Asking for job after internship

You might have heard of Jen Rubio. She’s the CEO and founder of Away. Well, here’s something you probably don’t know about her. Rubio interned at Johnson & Johnson as part of an intern-for-credit-program and she loved her experience so much she never wanted to leave. In fact, she ended up getting a job with the company after extending her internship and never went back to school. If you’re currently in an internship you love and haven’t already graduated, it’s advisable that you go back to get your degree. But, if you’ve recently graduated, you may be thinking about how to turn your internship into a full-time. If you’re not, you should be!


1. Well, Ask For It

Sure, it’s a pretty basic strategy but there’s nothing wrong with that. If you’ve built a good rapport with your team and have made yourself indispensable, then you may be in luck. As the summer comes to a close and internship projects wrap-up, managers realize that their interns will soon be leaving. That’s also when they will evaluate how much value their intern has brought to the team. This is a great time to make your interest in full-time employment known.

Whether it’s done by email or in person, it’s important that you have a well thought out pitch. In your email, start by thanking your manager for the opportunity and highlight what you really enjoyed about your time on the team. You’ll also want to highlight how your work positively impacted the department. Then it’s time to make your intentions known. Mention your interest in staying with the team long-term and ask to set up a time to speak about opportunities in person.

If you’re more comfortable asking for a job after your internship face-to-face, you’ll follow the same basic format. However, you don’t want to blindside your manger by just launching into this type of conversation. Instead, let your manager know that you’d like to set some time aside on the calendar to review your internship experience and explore potential employment opportunities with the organization.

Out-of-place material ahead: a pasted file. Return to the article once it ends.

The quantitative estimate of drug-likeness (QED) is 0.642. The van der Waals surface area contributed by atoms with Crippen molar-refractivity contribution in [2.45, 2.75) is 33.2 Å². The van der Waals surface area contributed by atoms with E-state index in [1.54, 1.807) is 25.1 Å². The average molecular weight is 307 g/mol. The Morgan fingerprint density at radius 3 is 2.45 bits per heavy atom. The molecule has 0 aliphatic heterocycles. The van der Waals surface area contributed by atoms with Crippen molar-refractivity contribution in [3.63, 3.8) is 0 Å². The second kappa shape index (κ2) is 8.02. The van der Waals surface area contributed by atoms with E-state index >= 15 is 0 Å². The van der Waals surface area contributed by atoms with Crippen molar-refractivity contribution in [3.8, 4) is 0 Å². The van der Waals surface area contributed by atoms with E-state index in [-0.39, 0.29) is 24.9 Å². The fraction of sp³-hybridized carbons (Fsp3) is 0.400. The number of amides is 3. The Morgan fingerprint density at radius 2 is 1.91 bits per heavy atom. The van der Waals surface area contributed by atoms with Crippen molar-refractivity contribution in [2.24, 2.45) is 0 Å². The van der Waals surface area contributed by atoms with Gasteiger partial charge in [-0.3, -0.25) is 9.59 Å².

In your meeting, if it’s clear that an opportunity for employment isn’t immediately available, take advantage of the time your manger set aside for you by asking for advice on career paths, job searching and networking.

2. Explore Other Departments

An important thing to remember when asking for a job after an internship is that you’re not limited to the department you worked in. While the team you interned with may have been amazing, it might not be the right time for them to bring on another employee. But your search doesn’t have to end there. If you were able to make an impression through your work ethic and skills, be sure to explore possible openings in other departments. You’re perfectly positioned to get in front of hiring managers from other divisions so don’t let the opportunity and the trusted recommendation go to waste. Ask your manager to make an introduction on your behalf in another department.

3. Stay Connected

When it comes to finding a job, your network is everything. If it doesn’t seem likely that you’ll be hired internally after the internship, ask your manager and colleagues if they can connect you to people at other firms of interest. You never know what opportunities will come from one LinkedIn post about an amazing intern who is now looking for employment. It would also be helpful to ask your manager to recommend you on LinkedIn and to be sure you’re connected to your managers and colleagues.

4. Check-In

When entering the workforce, it’s possible you may struggle to find your way. For example, you may accept a job that turns out to be different than you’d hoped it would be. Check in with your internship manager from time-to-time to see if any roles are opening up. You definitely don’t want to bombard them, but you can’t assume they will call you when something comes up. After all, they may think you’re happy at your current place of employment.

However you end up with your first job out of college, one thing is certain. When you get the job, focus on making a great impression. Here’s how you can be sure you knock your first job out of the park.